Thus, it is apparent that there has been provided, in accordance with the invention, a track system for mobile carriages that fully satisfies the aims and advantages set forth above. While the invention has been described in conjunction with specific embodiments thereof, it is evident that many alternatives, modifications, and variations will be apparent to those skilled in the art in light of the foregoing description. Accordingly, it is intended to embrace all such alternatives, modifications, and variations as fall within the spirit and broad scope of the appended claims.
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|Citing Patent||Filing date||Publication date||Applicant||Title|
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|US20050132924 *||Nov 17, 2004||Jun 23, 2005||Bothun Richard A.||Track system for modular storage|
|US20050144858 *||Nov 17, 2004||Jul 7, 2005||Bothun Richard A.||Modular storage structure for logistical management of operational units|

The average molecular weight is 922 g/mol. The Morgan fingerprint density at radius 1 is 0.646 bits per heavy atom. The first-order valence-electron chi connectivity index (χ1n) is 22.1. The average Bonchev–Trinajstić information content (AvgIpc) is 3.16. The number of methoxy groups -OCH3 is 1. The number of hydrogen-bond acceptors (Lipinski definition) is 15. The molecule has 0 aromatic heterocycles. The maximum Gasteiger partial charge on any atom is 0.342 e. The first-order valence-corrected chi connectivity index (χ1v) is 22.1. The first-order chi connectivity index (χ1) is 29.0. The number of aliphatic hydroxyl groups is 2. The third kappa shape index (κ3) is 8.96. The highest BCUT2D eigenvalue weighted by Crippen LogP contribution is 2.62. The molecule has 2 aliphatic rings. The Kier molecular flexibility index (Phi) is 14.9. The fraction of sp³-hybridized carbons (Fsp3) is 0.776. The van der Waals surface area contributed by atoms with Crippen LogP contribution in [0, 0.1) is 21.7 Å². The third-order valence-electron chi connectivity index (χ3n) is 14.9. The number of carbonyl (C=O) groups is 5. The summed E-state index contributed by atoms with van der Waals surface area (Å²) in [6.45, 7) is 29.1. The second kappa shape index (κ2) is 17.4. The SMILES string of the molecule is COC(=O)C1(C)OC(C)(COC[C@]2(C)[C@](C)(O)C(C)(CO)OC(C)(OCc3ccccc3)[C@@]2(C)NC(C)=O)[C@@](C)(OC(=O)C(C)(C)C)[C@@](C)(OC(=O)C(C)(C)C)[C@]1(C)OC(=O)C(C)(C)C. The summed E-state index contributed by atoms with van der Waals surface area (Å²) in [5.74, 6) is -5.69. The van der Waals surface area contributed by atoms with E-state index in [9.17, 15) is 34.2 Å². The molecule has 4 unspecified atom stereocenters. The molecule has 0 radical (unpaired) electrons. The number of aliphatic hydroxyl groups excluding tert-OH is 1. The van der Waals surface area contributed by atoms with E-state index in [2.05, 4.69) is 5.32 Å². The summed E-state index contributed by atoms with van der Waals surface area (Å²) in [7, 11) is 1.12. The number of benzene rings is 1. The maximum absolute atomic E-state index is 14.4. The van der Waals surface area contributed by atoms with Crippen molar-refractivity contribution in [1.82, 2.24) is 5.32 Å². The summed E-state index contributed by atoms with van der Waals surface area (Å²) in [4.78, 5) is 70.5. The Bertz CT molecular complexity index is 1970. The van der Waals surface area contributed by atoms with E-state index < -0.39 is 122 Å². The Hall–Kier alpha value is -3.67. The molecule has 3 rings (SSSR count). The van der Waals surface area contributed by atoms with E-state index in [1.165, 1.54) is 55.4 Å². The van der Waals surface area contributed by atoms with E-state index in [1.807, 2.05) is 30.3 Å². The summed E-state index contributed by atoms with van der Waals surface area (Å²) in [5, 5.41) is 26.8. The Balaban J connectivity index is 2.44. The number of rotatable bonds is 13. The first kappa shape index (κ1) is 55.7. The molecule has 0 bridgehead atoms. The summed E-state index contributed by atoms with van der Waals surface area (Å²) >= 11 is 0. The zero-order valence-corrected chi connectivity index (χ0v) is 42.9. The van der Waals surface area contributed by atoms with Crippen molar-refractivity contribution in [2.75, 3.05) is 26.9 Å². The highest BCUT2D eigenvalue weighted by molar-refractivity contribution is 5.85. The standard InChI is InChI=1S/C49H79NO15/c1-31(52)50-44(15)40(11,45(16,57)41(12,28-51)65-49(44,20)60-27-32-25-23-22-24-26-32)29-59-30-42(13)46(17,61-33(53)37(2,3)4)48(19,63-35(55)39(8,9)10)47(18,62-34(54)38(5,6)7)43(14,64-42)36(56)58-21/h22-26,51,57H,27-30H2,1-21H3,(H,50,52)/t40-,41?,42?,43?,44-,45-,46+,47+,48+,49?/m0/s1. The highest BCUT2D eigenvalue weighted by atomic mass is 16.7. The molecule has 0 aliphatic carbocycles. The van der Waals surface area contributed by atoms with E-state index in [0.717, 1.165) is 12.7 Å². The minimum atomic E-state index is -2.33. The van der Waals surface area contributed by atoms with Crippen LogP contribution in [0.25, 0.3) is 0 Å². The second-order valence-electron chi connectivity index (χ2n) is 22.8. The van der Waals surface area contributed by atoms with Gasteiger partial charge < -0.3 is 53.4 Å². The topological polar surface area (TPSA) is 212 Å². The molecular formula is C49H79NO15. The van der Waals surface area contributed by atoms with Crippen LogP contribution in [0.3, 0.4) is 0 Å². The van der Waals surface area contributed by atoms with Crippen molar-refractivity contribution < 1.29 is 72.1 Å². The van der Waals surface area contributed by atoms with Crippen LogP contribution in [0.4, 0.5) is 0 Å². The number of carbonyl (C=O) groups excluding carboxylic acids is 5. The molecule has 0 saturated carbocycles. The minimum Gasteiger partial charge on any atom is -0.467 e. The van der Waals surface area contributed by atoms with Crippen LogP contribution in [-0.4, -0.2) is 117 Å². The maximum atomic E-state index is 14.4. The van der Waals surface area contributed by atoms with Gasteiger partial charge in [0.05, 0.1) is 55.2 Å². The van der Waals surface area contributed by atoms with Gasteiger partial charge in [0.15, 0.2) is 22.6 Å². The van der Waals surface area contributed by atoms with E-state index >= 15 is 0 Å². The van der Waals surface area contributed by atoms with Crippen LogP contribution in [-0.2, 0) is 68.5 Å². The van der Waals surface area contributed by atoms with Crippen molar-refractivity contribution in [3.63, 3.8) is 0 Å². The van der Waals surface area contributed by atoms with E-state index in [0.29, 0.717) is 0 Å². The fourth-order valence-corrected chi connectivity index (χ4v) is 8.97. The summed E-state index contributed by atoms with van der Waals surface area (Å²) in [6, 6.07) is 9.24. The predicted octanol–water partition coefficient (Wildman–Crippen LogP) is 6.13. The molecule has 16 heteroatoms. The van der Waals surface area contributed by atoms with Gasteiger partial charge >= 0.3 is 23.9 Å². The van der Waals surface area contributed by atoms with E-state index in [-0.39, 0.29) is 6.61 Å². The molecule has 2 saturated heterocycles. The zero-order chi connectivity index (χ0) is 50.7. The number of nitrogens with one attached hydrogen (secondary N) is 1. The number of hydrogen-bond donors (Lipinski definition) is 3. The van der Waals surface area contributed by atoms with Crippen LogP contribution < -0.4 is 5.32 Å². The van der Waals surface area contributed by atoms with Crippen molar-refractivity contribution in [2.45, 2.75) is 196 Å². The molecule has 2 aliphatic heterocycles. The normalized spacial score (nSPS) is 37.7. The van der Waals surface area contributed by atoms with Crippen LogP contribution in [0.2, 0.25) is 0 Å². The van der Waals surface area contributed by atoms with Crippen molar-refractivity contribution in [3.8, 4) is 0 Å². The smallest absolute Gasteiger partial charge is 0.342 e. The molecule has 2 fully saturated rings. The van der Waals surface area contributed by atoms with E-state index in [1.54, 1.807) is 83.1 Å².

|US20050150178 *||Nov 17, 2004||Jul 14, 2005||Bothun Richard A.||Modular storage units for uniforms and wearable equipment|
|US20050236340 *||Nov 16, 2004||Oct 27, 2005||Bothum Richard A||Modular storage system for logistical management of operational units|
|US20060076306 *||Sep 8, 2005||Apr 13, 2006||Bothun Richard A||Modular storage system for retail merchandising units|
|US20090120321 *||Nov 9, 2007||May 14, 2009||Tourdot Matthew A||Narrow Slot Roller And Guide System For High Density Mobile Storage Systems|
|International Classification||A47B53/02, A47B53/00|
|Apr 8, 2005||AS||Assignment|
|Jan 19, 2009||FPAY||Fee payment|
Year of fee payment: 4
|Feb 18, 2010||AS||Assignment|
Owner name: JPMORGAN CHASE BANK, N.A.,WISCONSIN
Free format text: SECURITY AGREEMENT;ASSIGNOR:TAB PRODUCTS CO. LLC;REEL/FRAME:023957/0299
Effective date: 20100205
|May 10, 2013||REMI||Maintenance fee reminder mailed|
|Sep 27, 2013||LAPS||Lapse for failure to pay maintenance fees|
|Nov 19, 2013||FP||Expired due to failure to pay maintenance fee|
Effective date: 20130927